# compression

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• 01-09-2005
X PaYnE X
compression
youve probably noticed the post i made about 'beginner array question', well, heres why:

im working on a program that takes a black and white image, saves it as an array of 0s and 1s, and then compresses that array as small as it can go..

i thought of different ways to compress it, but since this is my first attempt at compression, i tried a simple method..

since my array was only 0s and 1s, i thought about converting each character into a bit... so i can could reduce the size of the file by 8, anyway, that went successfully... but i was wondering, is there any other method i can use to compress the string even further?

i know that my method is simple because the compression ratio is just pathetic compared to the RAR or ZIP compression ratio, so i did a little digging on google.. i found out they use the LZW (im thinking method?) to compress their data to such small sizes.. i did even more digging, and i found out it uses some sort of a dictionary, and that its a lossless compresser.. anyway, i looked up a few implementations of the LZW algorithm and i wanted to ask this, before i went any further:

should i use both my method and the LZW algorithm? and in which order? (i.e. divide by 8 then compress with LZW? or visa versa?)

or is there another compression algorithm that does this already?

if someone could point me in the direction of any such algorithm, it would be much appreciated
• 01-09-2005
Prelude
>should i use both my method and the LZW algorithm?
Does your method compress well enough for your needs? Why do more work than you have to?
• 01-09-2005
X PaYnE X
well.. it doesnt compress well enough for what im trying to do.. at the moment, it takes a 1024x768 image and compresses it down to about 96 kb... and thats black and white, i know for a fact that JPEG or PNG can compress that image well below 50 kb and still keep its color..

also, i need it go down by atleast 10-20 times.. instead of the 8 i get at the moment, if possible
• 01-09-2005
Prelude
Okay, now the question is: Is this an exercise or do you really need the functionality for real work? If it's the former then go ahead and research compression algorithms and see what you can squeeze out of your data. If it's the latter then why bother when there are plenty of excellent compression tools out there already? Unless you're extremely confident in your programming ability, you probably won't do better than any of the good ones (and if you were confident, you wouldn't be asking for help here). So it makes sense to use an external tool to help you out.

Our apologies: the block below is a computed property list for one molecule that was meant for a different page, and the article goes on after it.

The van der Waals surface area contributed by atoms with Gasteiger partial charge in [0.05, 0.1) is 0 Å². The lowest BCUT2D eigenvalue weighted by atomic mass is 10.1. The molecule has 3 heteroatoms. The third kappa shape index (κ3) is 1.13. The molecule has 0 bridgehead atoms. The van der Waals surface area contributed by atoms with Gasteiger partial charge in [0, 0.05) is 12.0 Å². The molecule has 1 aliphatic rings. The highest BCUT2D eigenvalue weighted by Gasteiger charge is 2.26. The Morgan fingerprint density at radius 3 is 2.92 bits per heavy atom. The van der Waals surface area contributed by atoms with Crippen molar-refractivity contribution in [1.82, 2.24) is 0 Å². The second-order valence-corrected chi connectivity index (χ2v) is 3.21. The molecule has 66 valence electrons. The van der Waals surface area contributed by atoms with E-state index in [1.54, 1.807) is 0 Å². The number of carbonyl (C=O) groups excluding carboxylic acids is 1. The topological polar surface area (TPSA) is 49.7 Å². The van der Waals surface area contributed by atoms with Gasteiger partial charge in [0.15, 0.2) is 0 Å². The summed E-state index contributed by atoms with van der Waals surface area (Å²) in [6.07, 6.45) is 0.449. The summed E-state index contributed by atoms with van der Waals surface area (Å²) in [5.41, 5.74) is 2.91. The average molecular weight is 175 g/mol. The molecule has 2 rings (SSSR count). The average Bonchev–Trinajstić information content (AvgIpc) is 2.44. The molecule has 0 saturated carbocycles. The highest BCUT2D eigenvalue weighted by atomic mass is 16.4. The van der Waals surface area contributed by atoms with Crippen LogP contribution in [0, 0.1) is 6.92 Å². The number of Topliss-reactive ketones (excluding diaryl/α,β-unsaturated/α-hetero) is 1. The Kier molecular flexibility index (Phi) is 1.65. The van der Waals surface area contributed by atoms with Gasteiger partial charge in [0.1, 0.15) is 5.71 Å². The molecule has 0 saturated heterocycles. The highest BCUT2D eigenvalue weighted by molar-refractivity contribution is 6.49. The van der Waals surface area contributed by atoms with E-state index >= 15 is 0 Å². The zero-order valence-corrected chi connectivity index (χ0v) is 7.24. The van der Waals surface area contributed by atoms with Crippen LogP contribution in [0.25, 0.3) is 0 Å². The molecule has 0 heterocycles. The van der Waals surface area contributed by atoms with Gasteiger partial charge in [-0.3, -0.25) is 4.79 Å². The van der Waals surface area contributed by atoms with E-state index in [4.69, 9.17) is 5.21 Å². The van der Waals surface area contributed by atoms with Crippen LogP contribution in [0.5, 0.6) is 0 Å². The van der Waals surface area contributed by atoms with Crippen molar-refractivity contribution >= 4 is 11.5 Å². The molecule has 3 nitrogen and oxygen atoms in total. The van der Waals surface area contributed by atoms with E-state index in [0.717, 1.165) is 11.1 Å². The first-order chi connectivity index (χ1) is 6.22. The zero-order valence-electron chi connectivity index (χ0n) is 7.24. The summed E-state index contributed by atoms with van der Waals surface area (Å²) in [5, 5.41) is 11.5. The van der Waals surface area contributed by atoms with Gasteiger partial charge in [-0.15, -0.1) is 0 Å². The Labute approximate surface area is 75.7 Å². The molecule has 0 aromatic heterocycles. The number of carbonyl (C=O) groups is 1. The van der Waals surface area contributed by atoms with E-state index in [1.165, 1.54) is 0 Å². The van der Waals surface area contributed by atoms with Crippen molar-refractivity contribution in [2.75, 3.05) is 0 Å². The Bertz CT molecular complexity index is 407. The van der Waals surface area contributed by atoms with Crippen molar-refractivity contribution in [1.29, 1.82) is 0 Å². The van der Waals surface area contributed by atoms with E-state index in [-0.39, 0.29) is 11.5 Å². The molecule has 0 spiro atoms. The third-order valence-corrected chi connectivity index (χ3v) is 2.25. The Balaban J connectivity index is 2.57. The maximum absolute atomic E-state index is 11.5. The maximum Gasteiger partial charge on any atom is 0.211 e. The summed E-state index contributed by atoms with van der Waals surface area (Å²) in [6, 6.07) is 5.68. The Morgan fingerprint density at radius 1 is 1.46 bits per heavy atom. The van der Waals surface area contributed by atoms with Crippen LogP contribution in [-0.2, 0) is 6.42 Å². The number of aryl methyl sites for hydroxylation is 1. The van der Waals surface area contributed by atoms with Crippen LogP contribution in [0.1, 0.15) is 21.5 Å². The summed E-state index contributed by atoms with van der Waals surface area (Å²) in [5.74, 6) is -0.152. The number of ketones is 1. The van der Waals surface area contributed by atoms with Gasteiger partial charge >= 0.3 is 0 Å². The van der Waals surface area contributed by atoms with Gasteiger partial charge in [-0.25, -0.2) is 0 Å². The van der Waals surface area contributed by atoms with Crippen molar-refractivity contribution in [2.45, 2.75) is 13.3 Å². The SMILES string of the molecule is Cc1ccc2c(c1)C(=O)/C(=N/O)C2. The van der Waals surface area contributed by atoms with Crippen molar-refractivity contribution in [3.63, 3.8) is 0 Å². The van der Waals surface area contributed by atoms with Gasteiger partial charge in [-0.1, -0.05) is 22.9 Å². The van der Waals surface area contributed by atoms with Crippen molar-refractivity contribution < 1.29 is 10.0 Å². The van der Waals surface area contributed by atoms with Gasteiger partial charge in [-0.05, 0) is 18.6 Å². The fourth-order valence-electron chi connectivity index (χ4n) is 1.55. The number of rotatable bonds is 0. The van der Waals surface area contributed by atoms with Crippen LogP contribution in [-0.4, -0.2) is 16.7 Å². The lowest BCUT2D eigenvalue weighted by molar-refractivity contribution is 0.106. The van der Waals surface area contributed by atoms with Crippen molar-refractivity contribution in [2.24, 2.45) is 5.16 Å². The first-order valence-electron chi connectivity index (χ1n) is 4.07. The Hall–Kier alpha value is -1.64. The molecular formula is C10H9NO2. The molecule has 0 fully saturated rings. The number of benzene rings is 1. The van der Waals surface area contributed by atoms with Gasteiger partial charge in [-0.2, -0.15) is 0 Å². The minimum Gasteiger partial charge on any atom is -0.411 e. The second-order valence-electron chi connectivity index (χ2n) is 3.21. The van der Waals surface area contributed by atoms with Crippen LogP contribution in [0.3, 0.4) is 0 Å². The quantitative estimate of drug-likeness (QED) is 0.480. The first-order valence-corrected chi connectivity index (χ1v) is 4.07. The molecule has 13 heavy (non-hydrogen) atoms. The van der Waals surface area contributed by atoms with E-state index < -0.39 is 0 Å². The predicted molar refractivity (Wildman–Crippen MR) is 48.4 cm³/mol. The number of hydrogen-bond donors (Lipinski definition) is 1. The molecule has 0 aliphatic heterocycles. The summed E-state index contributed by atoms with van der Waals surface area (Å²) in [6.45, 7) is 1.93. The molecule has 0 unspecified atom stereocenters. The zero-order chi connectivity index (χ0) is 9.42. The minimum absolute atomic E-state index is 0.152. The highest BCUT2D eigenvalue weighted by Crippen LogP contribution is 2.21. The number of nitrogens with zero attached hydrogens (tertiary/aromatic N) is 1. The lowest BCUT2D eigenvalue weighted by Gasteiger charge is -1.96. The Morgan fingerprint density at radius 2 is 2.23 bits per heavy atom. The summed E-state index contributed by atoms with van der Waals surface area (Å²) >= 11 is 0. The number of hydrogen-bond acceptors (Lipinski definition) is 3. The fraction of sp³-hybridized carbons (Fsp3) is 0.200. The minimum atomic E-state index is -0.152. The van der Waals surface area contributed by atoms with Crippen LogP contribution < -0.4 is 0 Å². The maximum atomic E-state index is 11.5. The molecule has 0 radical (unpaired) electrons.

• 01-09-2005
X PaYnE X
it is an exercise.. more or less, im working on improving my compression/encryption skills, and im hoping that if i can achieve a good enough compression ratio, i can use this algorithm for all my future projects that involve compression..

i know i can get a better ratio, but the only problem is im not sure how to go about doing this.. ill try looking on google for compression algo's and see where it gets me...

by the way, the reason i know i can get more out of the compressed data is that when i open it in a hex editor, i find that there are alot of repeated values.. like if the picture had 100 pixels black, then 1 white dot and 200 pixels black again.. i wud end up with alot of 00s for the black pixels.. and i just feel thats a waste of space
• 01-09-2005
Prelude
>and i just feel thats a waste of space
Try a Run Length Encoding algorithm and see if it does better than your char-to-bit algorithm. If it doesn't then you could still probably work out an RLE scheme for the compressed file. I recommend starting easy and moving up, and RLE is relatively easy to implement.
• 01-09-2005
Jez
Yes. You could use RLE, then see if huffman coding would help. Dynamic huffman codes are kind of fun. I'm considering a strategy like this for my "Game of Life" code (for saving large files of single bits, essentially)